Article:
Rafel Royes Lopez
A hidden jewel
...the Parc Guinardo is an overlooked rustic gem in the middle of Barcelona.
On February 24th, in the Plaça Nen de la Rutlla, Barcelona celebrated the inauguration of the reformed Parc del Guinardó with a three-piece band in clown-face, free cake with chocolate and various activities for children. As a man on stilts animated the crowd to a klezmer version of ‘Oh, Susanna’, a very few climbed the terraces along the cascading Islamic fountain, which dates back to 1739. And fewer still wandered up the winding paths through the eucalyptus forest to the mountain peak.
Slightly smaller than Parc Güell, the Parc del Guinardó is an overlooked rustic jewel in the midst of Barcelona. Conspicuously absent in the city’s collection of pamphlets that advertise the various green retreats dotting the city map, the park has long been ignored by the Ajuntament’s Parcs i Jardins department. Over many years, it fell into neglect as pathways deteriorated into a labyrinth of muddy trails due to the failure of dying flora to contain the erosion.
But after an eight-month, €1.1 million renovation, Parc del Guinardó has returned to the glory of its original conception. Purchased by the city council in 1910, and opened to the public in 1918, the park was designed by Jean-Claude Nicolas Forestier, a landscaper of international fame who—as Commissioner of Gardens for the city of Paris—also designed the Champs de Mars below the Eiffel Tower.
Centered in the neighbourhood of Horta-Guinardó, between Parc Güell and Parc del Turó de la Peira, it covers nearly 16 hectares. On any given day, visitors will find only a handful of hikers—most of whom are nearby residents. Far away from the din at the foot of the mountain, Josep Pima walked his dog in the Plaza de Media Luna. “This place is precious. If you go further up, to the cannon batteries, you will find the greatest view in all of Barcelona.”
In the direction he indicated, at the top of the mountain, there is a two-road neighbourhood reminiscent of a tiny, isolated pueblo. Impervious to the occasional visitor, children play in the streets and old folks chat by their doors. Dogs sleep on the pavement. At first, it seemed that Pima had been mistaken, but hidden at the end of Carrer Marìá Lavèrnia is a broken path of mottled stone, brick and cement, which leads up to the ruins of an anti-aircraft battery, a stark and rare remnant of Barcelona’s struggle during the Civil War. At over 250 metres, its altitude lies between that of Montjuïc and Tibidabo, clearly an ideal location for such an installation. No other point in the city can offer a 360-degree view, much less so expansive. In the shadows of the battery are rusted chain-link chicken coops, abandoned when post-War shanties were eventually cleared.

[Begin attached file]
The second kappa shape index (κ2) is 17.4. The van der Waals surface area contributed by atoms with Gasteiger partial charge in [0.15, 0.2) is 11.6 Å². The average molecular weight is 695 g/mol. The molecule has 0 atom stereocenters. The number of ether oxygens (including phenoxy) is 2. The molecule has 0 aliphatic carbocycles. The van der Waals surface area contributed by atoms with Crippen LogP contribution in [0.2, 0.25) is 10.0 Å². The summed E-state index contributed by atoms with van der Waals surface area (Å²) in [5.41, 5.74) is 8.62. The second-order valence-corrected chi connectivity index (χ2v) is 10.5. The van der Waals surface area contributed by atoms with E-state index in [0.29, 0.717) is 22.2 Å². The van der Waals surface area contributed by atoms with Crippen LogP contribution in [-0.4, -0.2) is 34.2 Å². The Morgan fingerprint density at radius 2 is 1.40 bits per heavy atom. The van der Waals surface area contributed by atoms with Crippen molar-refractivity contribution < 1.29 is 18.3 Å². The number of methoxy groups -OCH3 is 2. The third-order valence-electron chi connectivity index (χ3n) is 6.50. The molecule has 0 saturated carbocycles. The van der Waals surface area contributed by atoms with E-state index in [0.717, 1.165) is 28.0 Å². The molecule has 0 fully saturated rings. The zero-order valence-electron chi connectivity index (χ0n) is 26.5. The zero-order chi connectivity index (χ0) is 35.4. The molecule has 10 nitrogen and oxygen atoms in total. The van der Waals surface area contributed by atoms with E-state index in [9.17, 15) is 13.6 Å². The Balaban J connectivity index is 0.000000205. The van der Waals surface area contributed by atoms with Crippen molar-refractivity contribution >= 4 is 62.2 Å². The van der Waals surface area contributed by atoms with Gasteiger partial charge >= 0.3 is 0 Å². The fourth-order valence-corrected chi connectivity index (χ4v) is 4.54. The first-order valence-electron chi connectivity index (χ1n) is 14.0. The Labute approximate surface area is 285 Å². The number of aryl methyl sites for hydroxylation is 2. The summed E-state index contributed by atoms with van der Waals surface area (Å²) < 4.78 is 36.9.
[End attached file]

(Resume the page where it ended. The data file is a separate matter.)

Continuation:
The coastal view stretches from Premià del Mar down to Garraf, the honeycombed boxes of city blocks sprawling from one end to the other. Ships dwindle into imperceptible dots in the glistening blue Mediterranean, which reaches 30 kilometres out to the horizon. Inland, the entire range of the Collserola spreads in an impressive panorama, as the peaks of La Mola and El Brull, a deceptive 50 kilometres away, rise behind them.
Wind rustles across the ears, roosters crow in the distance and dogs howl in response through the gentle, ocean-like whooshes of traffic carried on the breeze from faraway Ronda de Dalt. At once unpretentious and breathtaking, the site is oddly liberating, a hidden getaway in plain view of the entire city. And it is not found in tourist guides.
First published May 2007. Update August 2010:
To get to the park, take the number 28 bus from Plaça de Catalunya to the highest area of the park. Get off at the last stop: Carrer de la Gran Vista - Plaça de la Mitja Lluna and follow the road round to the back of the park. There's also now a children's play area and a bar. Accesible 24 hours a day vi Plaça del Nen de la Rutlla, Carrer de Garriga i Roca and Carrer de Florència.